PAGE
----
View Full Version : Coalition Commander Calls Iraq Attacks 'Anomaly'

01-07-2006, 12:15 AM
6 Jan. Voice of America - Coalition Commander Calls Iraq Attacks 'Anomaly' (http://www.voanews.com/english/Coalition-Commander-Calls-Iraq-Attacks-Anomaly.cfm).

Coalition Commander Calls Iraq Attacks 'Anomaly'
By Al Pessin
06 January 2006

The coalition commander in Iraq calls this week's series of insurgent attacks in the country "an anomaly." And his top general in western Iraq, where one particularly deadly attack happened on Thursday, does not see this week's attacks as part of any new trend.

The coalition commander, General George Casey, told the Cable News Network, violence in Iraq spikes periodically, but that it should not distract attention from the progress made in the last year in developing Iraq's security forces and political system. General Casey said foreign insurgents and their Iraqi supporters are trying to foment civil war, but he does not believe they will succeed.

Also on Friday, the commander of coalition forces in western Iraq said citizens in Ramadi blame foreign al-Qaida terrorists for the attack Thursday that killed at least 67 people at a police recruiting center in the town.

In an interview via satellite with reporters at the Pentagon, General Stephen Johnson said he has no evidence to indicate who planned the attack, but he said it fits the pattern of al-Qaida suicide operations. There have been several such attacks on recruiting centers.

General Johnson says violence in western Iraq surges and recedes on a regular basis, but he sees evidence that the recent election will help turn the tide of public opinion toward support for the new Iraqi government, and away from support for the insurgents.

"We are hearing an increasingly larger number of moderate voices, who want to give the political opportunities, the political process, a chance," he said.

Still, General Johnson says the insurgency will continue, until Iraq's new government is formed and has a chance to demonstrate that it can govern.

The general also said his forces in western Iraq are part of the new effort to focus on the development and deployment of Iraqi police forces. He said the increasing number of Iraqi army troops in the area are establishing basic security, and creating the conditions in which newly formed police units can begin to operate.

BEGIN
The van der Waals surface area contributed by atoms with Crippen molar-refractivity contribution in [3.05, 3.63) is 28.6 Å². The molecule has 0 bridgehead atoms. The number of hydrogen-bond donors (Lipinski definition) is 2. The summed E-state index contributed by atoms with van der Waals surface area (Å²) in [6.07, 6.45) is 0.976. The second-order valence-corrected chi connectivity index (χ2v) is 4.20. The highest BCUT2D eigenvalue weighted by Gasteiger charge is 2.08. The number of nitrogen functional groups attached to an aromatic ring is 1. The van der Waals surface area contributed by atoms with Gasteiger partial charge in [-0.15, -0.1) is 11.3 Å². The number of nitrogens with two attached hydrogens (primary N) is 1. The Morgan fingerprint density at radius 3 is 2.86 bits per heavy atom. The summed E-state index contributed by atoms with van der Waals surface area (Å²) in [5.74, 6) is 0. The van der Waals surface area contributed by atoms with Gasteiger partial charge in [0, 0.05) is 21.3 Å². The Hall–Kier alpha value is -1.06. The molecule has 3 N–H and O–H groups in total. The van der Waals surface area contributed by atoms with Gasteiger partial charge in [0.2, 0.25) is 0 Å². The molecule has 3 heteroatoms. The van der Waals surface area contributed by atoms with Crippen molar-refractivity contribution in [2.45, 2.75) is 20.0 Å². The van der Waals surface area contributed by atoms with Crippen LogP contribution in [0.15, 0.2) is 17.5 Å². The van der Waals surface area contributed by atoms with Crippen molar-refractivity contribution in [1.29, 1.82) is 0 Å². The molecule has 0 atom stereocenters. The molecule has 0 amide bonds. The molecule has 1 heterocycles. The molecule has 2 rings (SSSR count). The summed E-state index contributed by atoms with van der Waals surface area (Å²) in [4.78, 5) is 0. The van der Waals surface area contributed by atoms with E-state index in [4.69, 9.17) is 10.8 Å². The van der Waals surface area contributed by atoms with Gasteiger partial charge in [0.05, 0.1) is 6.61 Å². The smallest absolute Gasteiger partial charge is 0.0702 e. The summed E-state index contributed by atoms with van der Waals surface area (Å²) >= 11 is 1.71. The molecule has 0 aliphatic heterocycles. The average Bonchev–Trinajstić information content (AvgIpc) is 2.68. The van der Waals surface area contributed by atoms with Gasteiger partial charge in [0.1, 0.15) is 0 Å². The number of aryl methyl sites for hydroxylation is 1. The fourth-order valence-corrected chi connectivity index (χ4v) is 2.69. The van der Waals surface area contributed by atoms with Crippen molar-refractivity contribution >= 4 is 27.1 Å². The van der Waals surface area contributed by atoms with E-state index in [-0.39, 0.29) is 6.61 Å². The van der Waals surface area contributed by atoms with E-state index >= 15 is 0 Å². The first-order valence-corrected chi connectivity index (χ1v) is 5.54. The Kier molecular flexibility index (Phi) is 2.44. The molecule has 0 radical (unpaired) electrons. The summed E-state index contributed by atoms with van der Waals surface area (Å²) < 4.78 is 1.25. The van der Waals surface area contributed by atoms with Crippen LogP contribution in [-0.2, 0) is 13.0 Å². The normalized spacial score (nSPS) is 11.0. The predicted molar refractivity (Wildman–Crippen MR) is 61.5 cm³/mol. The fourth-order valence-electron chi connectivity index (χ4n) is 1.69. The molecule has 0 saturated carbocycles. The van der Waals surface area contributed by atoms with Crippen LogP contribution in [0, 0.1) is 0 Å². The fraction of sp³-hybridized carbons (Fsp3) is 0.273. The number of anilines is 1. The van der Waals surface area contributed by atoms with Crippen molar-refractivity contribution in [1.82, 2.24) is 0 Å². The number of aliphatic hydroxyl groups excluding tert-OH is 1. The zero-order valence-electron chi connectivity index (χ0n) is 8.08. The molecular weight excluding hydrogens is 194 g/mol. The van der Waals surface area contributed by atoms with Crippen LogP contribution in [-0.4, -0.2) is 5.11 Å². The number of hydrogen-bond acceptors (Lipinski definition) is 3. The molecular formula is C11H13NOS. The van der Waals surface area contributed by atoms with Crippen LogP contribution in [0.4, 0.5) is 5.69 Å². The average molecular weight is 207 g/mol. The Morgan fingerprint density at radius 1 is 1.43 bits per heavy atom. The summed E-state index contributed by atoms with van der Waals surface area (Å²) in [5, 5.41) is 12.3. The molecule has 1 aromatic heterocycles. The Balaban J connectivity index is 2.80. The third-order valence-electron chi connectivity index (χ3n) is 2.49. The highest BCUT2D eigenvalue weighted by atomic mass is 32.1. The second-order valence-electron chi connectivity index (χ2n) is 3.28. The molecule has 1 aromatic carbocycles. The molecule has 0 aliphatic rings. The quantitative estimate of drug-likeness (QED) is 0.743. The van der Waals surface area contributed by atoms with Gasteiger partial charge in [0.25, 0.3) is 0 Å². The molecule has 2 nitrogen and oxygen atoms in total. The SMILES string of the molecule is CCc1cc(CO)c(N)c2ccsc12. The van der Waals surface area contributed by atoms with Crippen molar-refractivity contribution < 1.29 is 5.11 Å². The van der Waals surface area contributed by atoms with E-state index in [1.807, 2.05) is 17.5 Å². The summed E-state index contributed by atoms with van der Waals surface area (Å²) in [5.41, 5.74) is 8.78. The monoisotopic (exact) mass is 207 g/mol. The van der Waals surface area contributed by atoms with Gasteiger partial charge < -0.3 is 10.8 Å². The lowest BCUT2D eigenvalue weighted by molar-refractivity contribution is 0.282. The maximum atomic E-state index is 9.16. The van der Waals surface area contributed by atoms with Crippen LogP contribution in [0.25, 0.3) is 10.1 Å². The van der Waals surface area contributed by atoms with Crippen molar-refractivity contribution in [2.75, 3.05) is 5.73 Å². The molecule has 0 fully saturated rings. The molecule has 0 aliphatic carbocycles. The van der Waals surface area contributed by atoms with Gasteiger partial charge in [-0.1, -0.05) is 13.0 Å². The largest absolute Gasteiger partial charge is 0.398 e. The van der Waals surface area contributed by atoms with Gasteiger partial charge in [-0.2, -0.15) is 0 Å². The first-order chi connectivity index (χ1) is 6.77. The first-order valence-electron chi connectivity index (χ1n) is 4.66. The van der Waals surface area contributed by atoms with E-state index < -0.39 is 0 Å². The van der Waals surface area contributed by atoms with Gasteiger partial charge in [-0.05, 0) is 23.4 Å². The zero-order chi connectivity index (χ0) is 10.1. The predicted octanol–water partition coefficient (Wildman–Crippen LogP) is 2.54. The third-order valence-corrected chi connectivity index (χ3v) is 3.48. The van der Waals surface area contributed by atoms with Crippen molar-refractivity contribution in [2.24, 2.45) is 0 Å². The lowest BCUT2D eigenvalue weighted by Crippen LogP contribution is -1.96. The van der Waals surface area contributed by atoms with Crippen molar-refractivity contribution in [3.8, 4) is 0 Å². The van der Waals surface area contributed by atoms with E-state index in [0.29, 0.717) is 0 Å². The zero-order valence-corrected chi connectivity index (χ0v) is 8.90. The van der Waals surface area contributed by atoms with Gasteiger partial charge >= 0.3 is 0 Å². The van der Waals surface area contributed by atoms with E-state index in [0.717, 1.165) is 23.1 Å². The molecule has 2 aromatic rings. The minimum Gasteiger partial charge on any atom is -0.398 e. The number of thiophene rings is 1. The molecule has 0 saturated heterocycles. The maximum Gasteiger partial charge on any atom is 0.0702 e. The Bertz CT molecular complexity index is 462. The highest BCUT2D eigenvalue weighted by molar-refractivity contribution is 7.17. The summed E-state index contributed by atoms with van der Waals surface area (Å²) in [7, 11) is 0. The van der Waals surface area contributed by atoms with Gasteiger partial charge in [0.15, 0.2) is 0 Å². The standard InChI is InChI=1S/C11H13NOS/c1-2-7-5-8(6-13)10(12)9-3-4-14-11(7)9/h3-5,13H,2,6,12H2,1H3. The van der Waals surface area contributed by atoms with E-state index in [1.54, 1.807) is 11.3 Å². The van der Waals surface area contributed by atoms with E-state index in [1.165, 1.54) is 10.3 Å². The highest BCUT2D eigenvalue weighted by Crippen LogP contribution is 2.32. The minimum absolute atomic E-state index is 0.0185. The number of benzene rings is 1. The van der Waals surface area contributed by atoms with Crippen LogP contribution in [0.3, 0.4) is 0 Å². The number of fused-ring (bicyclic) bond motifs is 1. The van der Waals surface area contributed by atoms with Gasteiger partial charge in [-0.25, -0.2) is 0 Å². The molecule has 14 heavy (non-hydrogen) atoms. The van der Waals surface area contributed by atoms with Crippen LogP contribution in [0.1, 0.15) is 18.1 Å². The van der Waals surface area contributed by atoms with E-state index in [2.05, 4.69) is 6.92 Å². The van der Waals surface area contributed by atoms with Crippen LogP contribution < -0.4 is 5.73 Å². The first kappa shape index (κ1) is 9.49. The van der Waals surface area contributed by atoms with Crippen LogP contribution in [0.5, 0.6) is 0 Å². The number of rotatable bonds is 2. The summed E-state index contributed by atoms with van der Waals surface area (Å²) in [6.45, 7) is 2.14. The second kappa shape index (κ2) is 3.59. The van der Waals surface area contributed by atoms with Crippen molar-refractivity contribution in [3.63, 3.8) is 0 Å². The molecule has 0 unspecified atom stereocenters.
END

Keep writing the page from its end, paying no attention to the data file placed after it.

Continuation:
01-07-2006, 12:47 AM
6 Jan. Washington Post - Insurgents Kill 140 as Iraq Clashes Escalate (http://www.washingtonpost.com/wp-dyn/content/article/2006/01/06/AR2006010600386.html).

The residents of Ramadi had had enough. As they frantically searched the city's hospital for relatives killed and wounded in bomb blasts at a police recruiting station Thursday, they did something they had never publicly done: They blamed al Qaeda in Iraq, the insurgent movement led by Abu Musab Zarqawi.

"Neither the Americans nor the Shiites have any benefit in doing this. It is Zarqawi," said Khalid Saadi, 42, who came to the hospital looking for his brother, Muhammed. Others said they hoped that sympathies in the city, considered a hotbed of support for the Sunni Arab insurgency, would turn against Zarqawi's faction...

Saadi later learned that his brother was dead, one of more than 140 people killed in attacks Thursday in Iraq. The violence, which included a suicide bombing in Karbala, contributed to one of the bloodiest days since the U.S.-led invasion of the country in 2003...

Some of those killed were tribal leaders who had come to supervise the recruitment of residents into the country's police force, said Majeed Tikriti, a doctor in Ramadi's hospital. Local leaders have repeatedly demanded that U.S. and Iraqi authorities allow men from Ramadi to serve in Iraq's armed forces. They had argued that only locally recruited soldiers could bring a measure of control to the city of 400,000 on the Euphrates River, which is considered one of the key centers of the Sunni-led insurgency...

01-07-2006, 01:41 AM
I think Casey is being a bit optimistic. Id like to think he was right but it seems to me a civil war has already started, when coalition troops leave it will go out of control.

01-07-2006, 01:49 AM
6 Jan. Associated Press - Iraq Violence May Provoke Shiite Backlash (http://www.washingtonpost.com/wp-dyn/content/article/2006/01/06/AR2006010600132.html).

A spree of bloodshed that killed nearly 200 people in two days, including 11 U.S. troops, threatened to provoke a backlash from Shiite militias. Iraq's largest religious group rallied thousands Friday against what it claimed was American backing for some Sunni Arab politicians they say have supported insurgents.

Military officials announced the deaths of six more U.S. troops in the recent violence that has swept Iraq, bringing to 11 the number of Americans killed on the same day.

In Baghdad's Sadr City slum and in its northern Kazimiyah suburb, thousands of angry Shiites rallied to condemn twin suicide attacks Thursday that killed at least 136 people, including the U.S. troops.

The protesters also denounced what they claimed was American backing for Sunni Arab politicians who have supported insurgent groups and are now protesting that last month's elections were tainted by fraud...

The rallies and threats by the Iraq's largest Shiite religious party to react with force if the militant attacks continue have renewed fears that paramilitary militias _ now thought to make up part of some elite police units_ would take to the streets and carry out reprisals...